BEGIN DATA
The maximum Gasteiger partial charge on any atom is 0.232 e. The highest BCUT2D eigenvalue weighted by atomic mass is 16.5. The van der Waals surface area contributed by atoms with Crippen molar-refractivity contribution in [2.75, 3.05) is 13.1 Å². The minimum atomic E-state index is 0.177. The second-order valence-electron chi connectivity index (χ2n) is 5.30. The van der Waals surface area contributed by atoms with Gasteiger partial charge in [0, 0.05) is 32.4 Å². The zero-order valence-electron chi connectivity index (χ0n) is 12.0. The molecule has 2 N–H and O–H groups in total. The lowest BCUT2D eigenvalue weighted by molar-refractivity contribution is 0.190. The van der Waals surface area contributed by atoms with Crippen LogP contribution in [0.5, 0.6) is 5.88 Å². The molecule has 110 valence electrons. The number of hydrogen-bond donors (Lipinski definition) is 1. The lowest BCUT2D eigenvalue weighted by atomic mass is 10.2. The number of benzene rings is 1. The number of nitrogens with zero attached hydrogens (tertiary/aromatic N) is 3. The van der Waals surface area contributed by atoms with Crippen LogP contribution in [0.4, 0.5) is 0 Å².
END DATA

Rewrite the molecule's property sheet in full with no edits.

The maximum Gasteiger partial charge on any atom is 0.232 e. The highest BCUT2D eigenvalue weighted by atomic mass is 16.5. The van der Waals surface area contributed by atoms with Crippen molar-refractivity contribution in [2.75, 3.05) is 13.1 Å². The minimum atomic E-state index is 0.177. The second-order valence-electron chi connectivity index (χ2n) is 5.30. The van der Waals surface area contributed by atoms with Gasteiger partial charge in [0, 0.05) is 32.4 Å². The zero-order valence-electron chi connectivity index (χ0n) is 12.0. The molecule has 2 N–H and O–H groups in total. The lowest BCUT2D eigenvalue weighted by molar-refractivity contribution is 0.190. The van der Waals surface area contributed by atoms with Crippen LogP contribution in [0.5, 0.6) is 5.88 Å². The molecule has 110 valence electrons. The number of hydrogen-bond donors (Lipinski definition) is 1. The lowest BCUT2D eigenvalue weighted by atomic mass is 10.2. The number of benzene rings is 1. The number of nitrogens with zero attached hydrogens (tertiary/aromatic N) is 3. The van der Waals surface area contributed by atoms with Crippen LogP contribution in [0.4, 0.5) is 0 Å².